It's the middle of pothole season, when extreme weather and relentless freezing and thawing weakens U.S. roads.
Potholes are no doubt annoying, but the damage they do to your car may be much more serious — and expensive — than most drivers think.
Mike Smith, an engineer with Crossbow Technology, a company that makes wireless sensors for the automotive and aviation industries, says this little device will measure the amount of force, or Gs, on car wheels every time a car hits a pothole. Gs are what you feel when riding a roller coaster.
According to a report by national transportation research group Trip Net, San Jose, Calif., has the roughest roads in the country.
The 10 major urban areas with the highest percentage of major streets and highways that provide poor ride quality are: San Jose; Los Angeles; San Francisco-Oakland, Calif.; Kansas City; New Orleans (pre-Katrina); San Diego; Sacramento; St. Louis; Omaha, Neb.; and New York City.
ABC News traveled with Smith as he drove around San Jose documenting the damage potholes do to a vehicle.
A particularly bad pothole registered at 55 Gs. "That's more than you would see in a 35-mile-an-hour car crash," Smith said.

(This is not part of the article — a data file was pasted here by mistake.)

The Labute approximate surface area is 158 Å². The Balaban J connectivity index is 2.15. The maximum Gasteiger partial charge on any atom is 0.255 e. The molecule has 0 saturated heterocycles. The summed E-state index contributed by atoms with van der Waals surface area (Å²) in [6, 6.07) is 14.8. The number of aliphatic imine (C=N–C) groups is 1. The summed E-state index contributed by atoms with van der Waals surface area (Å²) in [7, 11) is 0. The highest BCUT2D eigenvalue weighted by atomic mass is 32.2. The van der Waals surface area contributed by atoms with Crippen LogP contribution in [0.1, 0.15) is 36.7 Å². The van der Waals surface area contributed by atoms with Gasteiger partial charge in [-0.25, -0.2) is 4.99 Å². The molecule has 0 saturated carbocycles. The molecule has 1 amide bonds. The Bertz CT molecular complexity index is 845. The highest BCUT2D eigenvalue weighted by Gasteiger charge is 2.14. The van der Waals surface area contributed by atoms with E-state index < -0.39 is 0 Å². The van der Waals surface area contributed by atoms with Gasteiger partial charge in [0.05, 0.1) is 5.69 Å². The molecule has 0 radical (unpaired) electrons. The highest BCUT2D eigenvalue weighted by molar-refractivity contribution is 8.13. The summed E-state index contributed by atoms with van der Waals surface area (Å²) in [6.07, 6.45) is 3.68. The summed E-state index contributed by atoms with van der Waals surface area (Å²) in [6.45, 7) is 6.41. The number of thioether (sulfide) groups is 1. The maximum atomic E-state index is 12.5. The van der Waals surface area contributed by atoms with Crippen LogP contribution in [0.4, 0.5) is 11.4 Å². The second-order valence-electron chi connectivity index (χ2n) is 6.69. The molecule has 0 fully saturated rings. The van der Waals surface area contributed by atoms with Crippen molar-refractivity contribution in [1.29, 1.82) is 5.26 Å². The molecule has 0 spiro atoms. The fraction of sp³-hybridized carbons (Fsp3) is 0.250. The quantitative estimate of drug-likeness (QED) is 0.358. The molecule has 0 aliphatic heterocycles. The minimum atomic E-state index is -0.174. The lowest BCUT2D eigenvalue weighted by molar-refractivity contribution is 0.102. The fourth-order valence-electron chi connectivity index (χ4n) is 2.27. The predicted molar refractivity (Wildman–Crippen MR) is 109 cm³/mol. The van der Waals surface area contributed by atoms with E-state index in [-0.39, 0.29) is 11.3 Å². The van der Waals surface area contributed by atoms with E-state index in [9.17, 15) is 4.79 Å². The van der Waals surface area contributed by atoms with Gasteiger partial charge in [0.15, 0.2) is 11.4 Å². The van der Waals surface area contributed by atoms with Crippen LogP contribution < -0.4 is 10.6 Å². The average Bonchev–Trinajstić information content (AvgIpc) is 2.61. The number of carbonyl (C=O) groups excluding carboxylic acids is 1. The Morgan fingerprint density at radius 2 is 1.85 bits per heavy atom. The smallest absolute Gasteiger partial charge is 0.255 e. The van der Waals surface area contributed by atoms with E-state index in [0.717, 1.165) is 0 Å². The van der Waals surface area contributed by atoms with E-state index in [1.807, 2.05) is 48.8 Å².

But he added, "You don't feel it in the car because your suspension is absorbing it."
Sometimes, though, your vehicle just can't protect you from serious accidents when hitting a nasty pothole.
An Indiana woman suffered severe head injuries after her motorcycle hit a pothole. New York City settled a case for more than $1 million with a woman who claimed permanent injuries after her car hit a gaping pothole in Brooklyn. And the state of California paid $1 million to the family of a San Francisco motorcyclist who died after hitting a pothole.
Gary Richards, a transportation reporter at the San Jose Mercury News, said readers complain all the time that potholes drive them nuts.
"I'm always surprised with the lack of rain that we have, just how bad our roads can get," Richards said.
Heavy road traffic coupled with lack of funding to fix roads are at the root of San Jose's pothole problems.
Hitting potholes have "a very large and harsh impact on your car, and over time it's really going to do some damage," Smith said.
Experts say damaged roads lead to damaged cars, so motorists collectively end up paying millions of dollars to repair their cars, all because some cities aren't spending the money to repair their roads.
You should, of course, avoid potholes if you can, or at the very least, slow down. Maintaining the proper pressure in your tires can lessen the impact on your car.
If you hit a pothole and damage your car, you may have some recourse by filing a claim with your city, county or state. It's a tough battle, but could be worth a try, especially if you can prove that the municipality ignored earlier complaints.